The following list has been used by past classes to select which issue and action to focus on:
- Are we interested in this issue? Is the issue important to us?
- Is the issue a real problem in our community or a community we care about?
- Are relevant resources and information available to us?
- Can we finish an important piece of this project within our time limits?
- Is there sufficient evidence to warrant action on this issue?
- Are alternative actions available? What are they?
- Is the action that the group has chosen the most effective one available?
- Are there ecological consequences of this action? If so, what are they?
- Are there legal consequences of this action? If so, what are they?
- Will there be social consequences of this action? If so, what are they?
- Will there be economic consequences of this action? If so, what are they?
- Do the personal values of members of the group support this action?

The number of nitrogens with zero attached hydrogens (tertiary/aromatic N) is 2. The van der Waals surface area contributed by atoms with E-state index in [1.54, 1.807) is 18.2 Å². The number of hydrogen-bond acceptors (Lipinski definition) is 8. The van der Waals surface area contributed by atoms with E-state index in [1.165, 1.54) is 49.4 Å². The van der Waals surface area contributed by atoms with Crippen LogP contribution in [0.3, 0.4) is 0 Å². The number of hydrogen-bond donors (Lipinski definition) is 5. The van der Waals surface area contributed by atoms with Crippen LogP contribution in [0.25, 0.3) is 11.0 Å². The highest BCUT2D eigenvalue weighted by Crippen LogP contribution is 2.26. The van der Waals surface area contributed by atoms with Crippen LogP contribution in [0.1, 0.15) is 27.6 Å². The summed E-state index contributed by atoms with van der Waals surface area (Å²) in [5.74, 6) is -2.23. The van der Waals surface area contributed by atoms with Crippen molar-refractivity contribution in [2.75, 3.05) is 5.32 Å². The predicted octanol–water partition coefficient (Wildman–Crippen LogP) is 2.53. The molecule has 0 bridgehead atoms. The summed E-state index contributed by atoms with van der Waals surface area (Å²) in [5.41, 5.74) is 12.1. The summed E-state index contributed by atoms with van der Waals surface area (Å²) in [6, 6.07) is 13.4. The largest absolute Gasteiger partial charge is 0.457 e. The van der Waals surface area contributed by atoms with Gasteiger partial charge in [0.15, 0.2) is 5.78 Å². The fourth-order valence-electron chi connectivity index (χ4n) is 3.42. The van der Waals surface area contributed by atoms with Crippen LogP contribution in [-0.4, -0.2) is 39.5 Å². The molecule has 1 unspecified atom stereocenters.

- Does this action address short or long term causes?
- Does the group understand the beliefs and values of others who are involved in this issue?
- Does the group understand the procedures necessary to take this action?
- Does the group have the skills needed to complete this action?
- Does this group have the courage to take this action?
- What educational benefits will be obtained?
- Will people feel empowered as a result of working on this project?
- Are valuable relationships formed as a result of the project?
(Compiled by MJ Barrett from: Stapp, W., Wals, A.,& Stankorb, S. (1996). Environmental Education for Empowerment: Action Research and Community Problem Solving. Kendall-Hunt and UNESCO, Teaching and Learning for a Sustainable Future www.unesco.org/education/tlsf/)